Life of William Halls, Jr.
By Nina Halls Braithwaite
Compiled by Kristine Halls Smith
My father was a gentle man in every sense of the word. I can never remember feeling a sting in his reprimand. And yet we knew, in a way, that his word was law so far as we were concerned. I cannot remember his being other than calm, at least outwardly. He would never allow profane or obscene language in his presence.
Father enjoyed orderliness, having a place for everything and everything in its place. He insisted upon regularity of meals, never to my knowledge neglecting to return thanks or having each of us in turn do so. He would remark jokingly, that that was the only time we were all quiet, a welcome state of affairs in a large family. We knew our place at the table and remained until the meal was finished.
His desire for orderliness probably came from his mother (Louisa Carritt Enderby Halls.) I remember her as a sweet little English lady who called him “Willie,” made luscious cookies, and kept an immaculate house. We sat on a chair with our hands folded whenever we were allowed to visit her, due to orders from Mom.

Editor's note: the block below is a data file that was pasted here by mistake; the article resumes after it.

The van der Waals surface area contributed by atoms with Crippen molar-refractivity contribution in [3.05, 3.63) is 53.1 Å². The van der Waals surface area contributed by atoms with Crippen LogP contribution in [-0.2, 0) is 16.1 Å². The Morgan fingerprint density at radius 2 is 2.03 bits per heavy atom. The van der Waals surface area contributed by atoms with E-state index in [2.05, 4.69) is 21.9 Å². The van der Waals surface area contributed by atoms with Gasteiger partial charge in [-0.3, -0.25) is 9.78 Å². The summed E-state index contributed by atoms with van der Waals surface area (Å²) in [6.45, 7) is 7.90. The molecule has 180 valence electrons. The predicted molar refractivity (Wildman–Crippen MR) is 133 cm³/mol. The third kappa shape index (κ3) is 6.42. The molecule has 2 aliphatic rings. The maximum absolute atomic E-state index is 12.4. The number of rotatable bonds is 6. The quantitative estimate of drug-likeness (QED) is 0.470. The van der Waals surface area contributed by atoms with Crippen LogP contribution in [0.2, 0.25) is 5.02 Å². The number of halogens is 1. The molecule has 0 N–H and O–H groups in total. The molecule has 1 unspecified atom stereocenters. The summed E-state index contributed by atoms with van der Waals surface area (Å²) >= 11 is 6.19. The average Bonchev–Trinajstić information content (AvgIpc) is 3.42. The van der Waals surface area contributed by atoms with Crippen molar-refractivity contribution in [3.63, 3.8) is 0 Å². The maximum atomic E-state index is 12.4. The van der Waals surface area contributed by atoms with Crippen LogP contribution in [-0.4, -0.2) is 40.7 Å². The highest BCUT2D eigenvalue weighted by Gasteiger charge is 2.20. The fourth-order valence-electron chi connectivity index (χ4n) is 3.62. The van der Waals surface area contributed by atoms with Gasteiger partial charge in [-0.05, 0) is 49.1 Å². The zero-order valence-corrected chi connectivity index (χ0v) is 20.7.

William was born in Huntsville, Utah on September 6, 1863 to William Halls, Sr. and Louisa Carritt Enderby, the second of five boys and one girl. He was blessed on March 20,1864 by Thomas Bingham and baptized into the Church of Jesus Christ of Latter-day Saints by P. C. Geertsen and confirmed by Charles Wood on June 6, 1872.
William’s boyhood was spent helping on the farm until he was seventeen years of age, when Grandfather (William Halls, Sr.), along with others, was called to settle the San Juan country in southern Utah. William and Thomas accompanied their father on the arduous trip by wagon.
Later, Grandfather acquired a home in Mancos, Colorado where William later met and married Ellen Melissa Barker who had emigrated with others through the famous “Hole-in-the-Rock” from their home in Parowan, Iron County, Utah.
My knowledge of the happenings there is only by word of mouth, a snatch here and there as told by my parents. Father was twenty-five and Mother was seventeen when they married on June II, 1888. They homesteaded some land and built a home much like the early homes in Huntsville.